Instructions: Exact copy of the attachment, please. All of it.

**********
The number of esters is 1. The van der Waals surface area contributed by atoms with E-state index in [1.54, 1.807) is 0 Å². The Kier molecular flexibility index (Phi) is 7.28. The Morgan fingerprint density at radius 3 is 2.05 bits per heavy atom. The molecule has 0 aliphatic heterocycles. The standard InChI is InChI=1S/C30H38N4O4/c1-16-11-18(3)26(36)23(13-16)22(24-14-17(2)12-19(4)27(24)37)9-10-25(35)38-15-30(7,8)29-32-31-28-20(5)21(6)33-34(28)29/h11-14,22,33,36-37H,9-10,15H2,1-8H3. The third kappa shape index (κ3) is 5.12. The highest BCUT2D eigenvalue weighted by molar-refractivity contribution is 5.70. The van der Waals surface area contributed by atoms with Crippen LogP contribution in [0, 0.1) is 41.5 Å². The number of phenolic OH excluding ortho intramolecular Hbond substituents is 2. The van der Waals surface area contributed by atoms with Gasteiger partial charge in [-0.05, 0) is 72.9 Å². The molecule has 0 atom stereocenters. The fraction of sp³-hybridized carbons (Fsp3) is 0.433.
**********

The number of esters is 1. The van der Waals surface area contributed by atoms with E-state index in [1.54, 1.807) is 0 Å². The Kier molecular flexibility index (Phi) is 7.28. The Morgan fingerprint density at radius 3 is 2.05 bits per heavy atom. The molecule has 0 aliphatic heterocycles. The standard InChI is InChI=1S/C30H38N4O4/c1-16-11-18(3)26(36)23(13-16)22(24-14-17(2)12-19(4)27(24)37)9-10-25(35)38-15-30(7,8)29-32-31-28-20(5)21(6)33-34(28)29/h11-14,22,33,36-37H,9-10,15H2,1-8H3. The third kappa shape index (κ3) is 5.12. The highest BCUT2D eigenvalue weighted by molar-refractivity contribution is 5.70. The van der Waals surface area contributed by atoms with Crippen LogP contribution in [0, 0.1) is 41.5 Å². The number of phenolic OH excluding ortho intramolecular Hbond substituents is 2. The van der Waals surface area contributed by atoms with Gasteiger partial charge in [-0.05, 0) is 72.9 Å². The molecule has 0 atom stereocenters. The fraction of sp³-hybridized carbons (Fsp3) is 0.433.